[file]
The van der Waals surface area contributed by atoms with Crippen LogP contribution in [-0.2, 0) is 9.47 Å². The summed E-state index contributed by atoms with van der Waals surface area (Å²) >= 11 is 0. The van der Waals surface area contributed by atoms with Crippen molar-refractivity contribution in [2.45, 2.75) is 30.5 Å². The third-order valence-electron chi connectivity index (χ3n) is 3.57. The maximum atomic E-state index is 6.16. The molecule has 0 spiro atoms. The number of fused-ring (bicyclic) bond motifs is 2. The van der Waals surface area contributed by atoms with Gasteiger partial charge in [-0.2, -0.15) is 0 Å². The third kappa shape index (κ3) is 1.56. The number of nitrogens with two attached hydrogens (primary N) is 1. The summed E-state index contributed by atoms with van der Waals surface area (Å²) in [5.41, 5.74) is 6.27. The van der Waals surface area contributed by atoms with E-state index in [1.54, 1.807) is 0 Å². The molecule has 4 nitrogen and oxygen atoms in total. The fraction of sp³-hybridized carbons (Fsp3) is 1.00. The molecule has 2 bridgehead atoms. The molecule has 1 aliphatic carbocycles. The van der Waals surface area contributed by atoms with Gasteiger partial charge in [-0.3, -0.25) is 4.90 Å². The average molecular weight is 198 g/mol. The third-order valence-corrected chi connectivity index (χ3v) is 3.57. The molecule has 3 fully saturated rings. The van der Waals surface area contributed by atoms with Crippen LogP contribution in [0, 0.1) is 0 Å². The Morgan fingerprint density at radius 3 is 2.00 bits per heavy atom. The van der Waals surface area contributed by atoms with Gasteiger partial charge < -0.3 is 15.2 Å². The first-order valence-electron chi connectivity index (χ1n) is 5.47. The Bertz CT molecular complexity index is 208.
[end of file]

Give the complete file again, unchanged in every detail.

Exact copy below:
The van der Waals surface area contributed by atoms with Crippen LogP contribution in [-0.2, 0) is 9.47 Å². The summed E-state index contributed by atoms with van der Waals surface area (Å²) >= 11 is 0. The van der Waals surface area contributed by atoms with Crippen molar-refractivity contribution in [2.45, 2.75) is 30.5 Å². The third-order valence-electron chi connectivity index (χ3n) is 3.57. The maximum atomic E-state index is 6.16. The molecule has 0 spiro atoms. The number of fused-ring (bicyclic) bond motifs is 2. The van der Waals surface area contributed by atoms with Gasteiger partial charge in [-0.2, -0.15) is 0 Å². The third kappa shape index (κ3) is 1.56. The number of nitrogens with two attached hydrogens (primary N) is 1. The summed E-state index contributed by atoms with van der Waals surface area (Å²) in [5.41, 5.74) is 6.27. The van der Waals surface area contributed by atoms with E-state index in [1.54, 1.807) is 0 Å². The molecule has 4 nitrogen and oxygen atoms in total. The fraction of sp³-hybridized carbons (Fsp3) is 1.00. The molecule has 2 bridgehead atoms. The molecule has 1 aliphatic carbocycles. The van der Waals surface area contributed by atoms with Gasteiger partial charge in [-0.3, -0.25) is 4.90 Å². The average molecular weight is 198 g/mol. The third-order valence-corrected chi connectivity index (χ3v) is 3.57. The molecule has 3 fully saturated rings. The van der Waals surface area contributed by atoms with Crippen LogP contribution in [0, 0.1) is 0 Å². The Morgan fingerprint density at radius 3 is 2.00 bits per heavy atom. The van der Waals surface area contributed by atoms with Gasteiger partial charge < -0.3 is 15.2 Å². The first-order valence-electron chi connectivity index (χ1n) is 5.47. The Bertz CT molecular complexity index is 208.